As with all transitions, there is an adjustment period and our alumni mention things like: They receive assignments from multiple teachers who don’t talk with one another or that they are required to sit in one place for stretches of time.


Q: Where do your students go after graduation?

A: Our students chose a variety of different school settings after graduation. Many students attend the local public schools, including the county’s public charter schools (Arts Based, Downtown). Other students attend one of the area’s faith-based schools or independent schools. No matter the school, our graduates excel in their new environments, drawing on their solid academic foundation, intrinsic motivation, ability to adapt and self-confidence.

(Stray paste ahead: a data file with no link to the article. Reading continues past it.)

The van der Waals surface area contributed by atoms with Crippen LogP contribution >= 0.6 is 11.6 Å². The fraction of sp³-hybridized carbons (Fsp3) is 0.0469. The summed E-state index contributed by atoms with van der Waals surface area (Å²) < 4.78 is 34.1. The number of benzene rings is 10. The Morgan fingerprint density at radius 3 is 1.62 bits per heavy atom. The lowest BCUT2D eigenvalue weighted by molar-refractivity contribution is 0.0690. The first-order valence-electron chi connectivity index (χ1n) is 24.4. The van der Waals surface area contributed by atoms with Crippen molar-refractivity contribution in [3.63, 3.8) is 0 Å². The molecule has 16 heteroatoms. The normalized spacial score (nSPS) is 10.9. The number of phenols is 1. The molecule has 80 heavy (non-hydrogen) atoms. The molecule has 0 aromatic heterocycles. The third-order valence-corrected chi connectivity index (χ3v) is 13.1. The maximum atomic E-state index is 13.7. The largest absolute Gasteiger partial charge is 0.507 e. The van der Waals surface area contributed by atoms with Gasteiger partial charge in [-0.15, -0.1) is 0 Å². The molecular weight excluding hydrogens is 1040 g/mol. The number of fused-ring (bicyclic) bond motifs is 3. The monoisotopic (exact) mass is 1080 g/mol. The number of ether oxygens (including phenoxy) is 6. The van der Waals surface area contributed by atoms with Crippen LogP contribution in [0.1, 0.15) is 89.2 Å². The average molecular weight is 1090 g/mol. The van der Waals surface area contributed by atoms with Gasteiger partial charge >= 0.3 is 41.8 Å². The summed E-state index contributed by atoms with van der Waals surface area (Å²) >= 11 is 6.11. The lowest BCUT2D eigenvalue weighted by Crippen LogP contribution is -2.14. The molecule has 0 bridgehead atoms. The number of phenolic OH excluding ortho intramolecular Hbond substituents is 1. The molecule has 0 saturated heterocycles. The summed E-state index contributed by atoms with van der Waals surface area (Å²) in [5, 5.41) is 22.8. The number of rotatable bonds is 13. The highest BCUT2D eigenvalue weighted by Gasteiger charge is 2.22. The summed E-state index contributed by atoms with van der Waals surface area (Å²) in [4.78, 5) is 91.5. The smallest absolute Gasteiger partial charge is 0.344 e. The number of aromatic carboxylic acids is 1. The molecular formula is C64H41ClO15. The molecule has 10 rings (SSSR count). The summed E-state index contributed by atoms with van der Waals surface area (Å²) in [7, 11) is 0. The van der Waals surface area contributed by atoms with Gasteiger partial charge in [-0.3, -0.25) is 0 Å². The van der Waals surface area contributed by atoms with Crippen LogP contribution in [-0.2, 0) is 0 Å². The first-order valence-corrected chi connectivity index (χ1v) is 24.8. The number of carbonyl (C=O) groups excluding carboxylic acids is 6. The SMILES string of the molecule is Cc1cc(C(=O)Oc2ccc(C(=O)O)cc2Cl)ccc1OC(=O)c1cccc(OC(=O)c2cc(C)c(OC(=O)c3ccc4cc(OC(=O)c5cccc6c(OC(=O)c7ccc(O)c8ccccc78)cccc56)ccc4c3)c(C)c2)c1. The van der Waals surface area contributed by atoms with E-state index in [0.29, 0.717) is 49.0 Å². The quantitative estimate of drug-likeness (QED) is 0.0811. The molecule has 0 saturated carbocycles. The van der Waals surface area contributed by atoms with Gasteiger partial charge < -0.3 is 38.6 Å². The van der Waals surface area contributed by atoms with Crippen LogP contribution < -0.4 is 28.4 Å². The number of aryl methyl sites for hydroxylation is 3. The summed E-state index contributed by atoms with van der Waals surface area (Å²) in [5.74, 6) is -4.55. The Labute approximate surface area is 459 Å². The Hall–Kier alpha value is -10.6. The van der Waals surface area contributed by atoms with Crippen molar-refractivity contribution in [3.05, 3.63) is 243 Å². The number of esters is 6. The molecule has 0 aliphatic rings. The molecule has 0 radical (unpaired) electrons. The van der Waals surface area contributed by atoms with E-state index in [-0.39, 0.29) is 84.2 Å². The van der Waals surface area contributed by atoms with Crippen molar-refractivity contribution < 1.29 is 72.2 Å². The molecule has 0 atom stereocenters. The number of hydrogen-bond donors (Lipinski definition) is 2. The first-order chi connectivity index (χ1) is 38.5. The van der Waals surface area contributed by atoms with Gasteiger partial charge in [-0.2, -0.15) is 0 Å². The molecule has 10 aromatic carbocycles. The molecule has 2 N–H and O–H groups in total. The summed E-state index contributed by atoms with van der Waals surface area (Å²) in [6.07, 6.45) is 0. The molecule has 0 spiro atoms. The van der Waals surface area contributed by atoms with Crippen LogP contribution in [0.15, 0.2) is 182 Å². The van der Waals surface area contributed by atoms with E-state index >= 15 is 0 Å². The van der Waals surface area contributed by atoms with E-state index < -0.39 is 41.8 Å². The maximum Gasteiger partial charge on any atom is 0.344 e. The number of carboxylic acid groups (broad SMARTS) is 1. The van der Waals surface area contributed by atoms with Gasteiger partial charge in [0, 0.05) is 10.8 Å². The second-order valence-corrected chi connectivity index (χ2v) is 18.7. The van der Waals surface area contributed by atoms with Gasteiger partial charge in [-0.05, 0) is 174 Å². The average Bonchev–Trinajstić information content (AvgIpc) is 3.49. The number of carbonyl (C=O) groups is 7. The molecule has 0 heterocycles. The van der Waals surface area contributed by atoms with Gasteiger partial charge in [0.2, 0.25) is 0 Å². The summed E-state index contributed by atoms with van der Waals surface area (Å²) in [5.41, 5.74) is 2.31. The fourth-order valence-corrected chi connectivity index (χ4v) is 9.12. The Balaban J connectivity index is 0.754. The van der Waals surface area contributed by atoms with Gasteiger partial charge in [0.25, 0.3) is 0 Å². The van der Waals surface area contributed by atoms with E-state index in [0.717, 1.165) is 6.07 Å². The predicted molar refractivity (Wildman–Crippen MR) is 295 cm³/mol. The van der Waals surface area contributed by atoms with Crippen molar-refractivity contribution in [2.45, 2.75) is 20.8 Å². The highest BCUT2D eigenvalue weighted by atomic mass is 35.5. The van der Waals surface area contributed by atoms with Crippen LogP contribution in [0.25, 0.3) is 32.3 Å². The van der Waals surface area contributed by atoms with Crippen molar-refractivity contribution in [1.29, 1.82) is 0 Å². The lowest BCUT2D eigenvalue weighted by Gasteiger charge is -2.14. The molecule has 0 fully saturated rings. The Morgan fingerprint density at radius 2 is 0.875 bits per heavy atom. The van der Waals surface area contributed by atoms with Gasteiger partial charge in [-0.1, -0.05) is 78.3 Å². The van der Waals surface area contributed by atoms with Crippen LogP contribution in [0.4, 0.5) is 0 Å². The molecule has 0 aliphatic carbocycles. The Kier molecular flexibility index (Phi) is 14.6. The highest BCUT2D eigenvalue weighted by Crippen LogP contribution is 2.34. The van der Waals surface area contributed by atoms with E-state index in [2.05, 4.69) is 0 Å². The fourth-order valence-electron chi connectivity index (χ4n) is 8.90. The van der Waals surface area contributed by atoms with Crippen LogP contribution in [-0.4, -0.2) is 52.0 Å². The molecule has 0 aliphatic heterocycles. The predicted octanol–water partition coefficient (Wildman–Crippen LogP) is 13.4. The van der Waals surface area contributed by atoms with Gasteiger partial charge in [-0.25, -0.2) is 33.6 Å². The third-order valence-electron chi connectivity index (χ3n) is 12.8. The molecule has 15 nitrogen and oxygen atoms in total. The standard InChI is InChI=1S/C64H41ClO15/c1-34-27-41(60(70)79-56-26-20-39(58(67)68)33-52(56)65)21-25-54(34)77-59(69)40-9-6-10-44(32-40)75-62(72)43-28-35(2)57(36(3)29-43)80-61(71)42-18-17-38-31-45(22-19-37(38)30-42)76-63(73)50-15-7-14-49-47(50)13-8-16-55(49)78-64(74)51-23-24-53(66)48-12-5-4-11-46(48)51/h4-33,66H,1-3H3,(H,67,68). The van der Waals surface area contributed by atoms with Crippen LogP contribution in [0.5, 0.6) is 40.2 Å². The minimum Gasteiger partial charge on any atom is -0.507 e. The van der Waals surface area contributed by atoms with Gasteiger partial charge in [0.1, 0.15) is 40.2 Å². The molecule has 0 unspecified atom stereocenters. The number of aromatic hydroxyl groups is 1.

Q: Why do Montessorians use the term "work" to describe children's activity?

A: Dr. Montessori's deep respect for children is reflected in the language she used to describe their exploration and discovery. She recognized that the students were in a process of self-construction, continuously building themselves from within. The various lessons, materials and way of being in community (aka "work") support each child's natural development.


Q: What happens if I submit an application and there is not a spot for my child at that time?

A: When the number of applicants exceeds the number of spaces available, a child is added to our wait pool.  Wait pools remain active throughout the school year as unexpected circumstances may arise at any time.  When a place becomes available, all applicants for that particular program are given full and careful consideration by the Admissions Committee.  The Admissions Committee considers several factors (e.g., age balance, gender balance, diversity, learning styles and needs) in determining placement.

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The Montessori School of Winston-Salem

6050 Holder Rd.
Clemmons, NC 27012

Tel: 336-766-5550
Fax: 336-766-5547